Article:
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“I am a feminist and so can you!”

“This is a fierce new world.  A world where people break social contracts; new players have emerged and the old ones are not ready to give up.  There is enormous growing inequality, and we can’t be free until all of us are free… that implies solidarity.” – AWID speaker

Enter day one of the forum: overwhelming, exciting, beautiful, inspiring.  At the beginning of the day, all 2,000 of us AWID participants gathered in one big room and listened to four women speak on development of nations and what women’s involvement should be.  The program was translated into six different languages simultaneously.

This forum is huge… a little walk down from the main Halic Center hall is a Young Feminists Corner, a Francophone Village, a market place that sells fair trade goods including rugs, jewelry, etc., and dozens of conference rooms where women are passionately discussing the best solutions to empower, aid, and utilize the women of the world today.

As I am sitting here in the conference center overlooking the Bosphorus River, I see about a dozen AWID participants, including my mom, from all over the world doing Tai Chi on the sidewalk so close to the river one could jump in, and I am joyfully reminded of the peace and clarity that women can bring with them into power.  This conference is about discussing problems and solutions.  There are more of the former than the latter, but it is moments like this one where I am given hope that innovative solutions are possible when women are involved.

One of the many incredible things we participated in yesterday was a showing of Abigail Disney’s film, I Came to Testify, and then to a talk back with Ms. Disney and two other activists.  The film is about the first case in a war tribunal where rape was individually prosecuted as a crime of war.  This film documents the stories of the women and girls that were held prisoner in rape camps during the Bosnian civil war in the 1990’s.  Tens of thousands of women were held in such camps.  After the film, the room was silent.  One of the first things said at the talk back was “These films are very difficult to see, but they are not fiction.  They call us to accountability.”   Women in the audience stood and talked about the similar atrocities in their countries that they have experienced. One Afghan woman said that she has counseled women who know their rapists because they are on the Afghan high courts: “How can they trust their government and obey when the men in power are the same that raped their mothers, that raped them?”  Then a young woman from Chechnya stood and courageously told her story of the war crimes experienced by her family, her close friends:  “My close family members were killed.  Some of my friends.  I have friends, family members who were raped and tortured in the same way as the women were in this film.  Watching this movie and having experienced it is a different feeling all together.”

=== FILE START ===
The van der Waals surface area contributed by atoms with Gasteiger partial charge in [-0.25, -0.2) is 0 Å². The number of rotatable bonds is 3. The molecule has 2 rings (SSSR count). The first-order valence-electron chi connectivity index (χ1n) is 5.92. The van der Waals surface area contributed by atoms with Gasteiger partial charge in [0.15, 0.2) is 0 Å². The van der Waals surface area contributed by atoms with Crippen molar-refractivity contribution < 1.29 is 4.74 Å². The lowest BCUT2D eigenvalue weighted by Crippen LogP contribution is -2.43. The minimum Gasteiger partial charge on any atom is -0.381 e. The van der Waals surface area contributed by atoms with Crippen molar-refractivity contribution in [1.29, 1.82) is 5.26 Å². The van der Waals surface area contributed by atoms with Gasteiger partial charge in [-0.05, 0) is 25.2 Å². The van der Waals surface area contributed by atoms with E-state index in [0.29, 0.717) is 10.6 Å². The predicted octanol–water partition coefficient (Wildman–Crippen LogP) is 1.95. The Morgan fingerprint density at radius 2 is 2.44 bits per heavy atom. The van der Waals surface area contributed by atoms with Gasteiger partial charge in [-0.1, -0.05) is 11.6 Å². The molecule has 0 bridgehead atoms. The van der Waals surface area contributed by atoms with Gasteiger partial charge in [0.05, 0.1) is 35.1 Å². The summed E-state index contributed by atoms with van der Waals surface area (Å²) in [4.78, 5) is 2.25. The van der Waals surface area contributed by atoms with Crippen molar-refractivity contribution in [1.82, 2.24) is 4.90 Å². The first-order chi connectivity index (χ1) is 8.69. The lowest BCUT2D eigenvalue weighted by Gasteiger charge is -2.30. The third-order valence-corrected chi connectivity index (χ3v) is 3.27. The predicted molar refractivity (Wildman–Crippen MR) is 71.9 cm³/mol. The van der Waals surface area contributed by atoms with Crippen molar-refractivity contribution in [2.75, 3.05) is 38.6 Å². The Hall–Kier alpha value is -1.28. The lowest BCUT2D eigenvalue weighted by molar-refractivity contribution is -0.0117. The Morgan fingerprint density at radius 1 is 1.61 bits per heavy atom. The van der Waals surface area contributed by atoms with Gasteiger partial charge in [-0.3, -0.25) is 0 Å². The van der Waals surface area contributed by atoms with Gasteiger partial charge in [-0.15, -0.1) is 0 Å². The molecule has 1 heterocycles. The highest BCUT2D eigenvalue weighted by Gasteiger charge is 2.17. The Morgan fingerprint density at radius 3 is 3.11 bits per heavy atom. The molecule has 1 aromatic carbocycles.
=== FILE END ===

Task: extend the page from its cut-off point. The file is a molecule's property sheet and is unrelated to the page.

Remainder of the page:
The word feminist is very interesting. It is one that people, especially in the south, are afraid of.  But why?  Here at the conference, most of the 2,000 women when asked (or not asked) would identify as feminists.  Here, feminist does not mean “manly,” or “violent;” it means one that works for justice.  The word feminist means thinking of the world in a way that utilizes women as the part of the solution.  I am a feminist because the stories of these women tortured with rape need to be shared and these women deserve justice.  I am a feminist because girls all over the world deserve to be educated.  I am a feminist because these women are our sisters.


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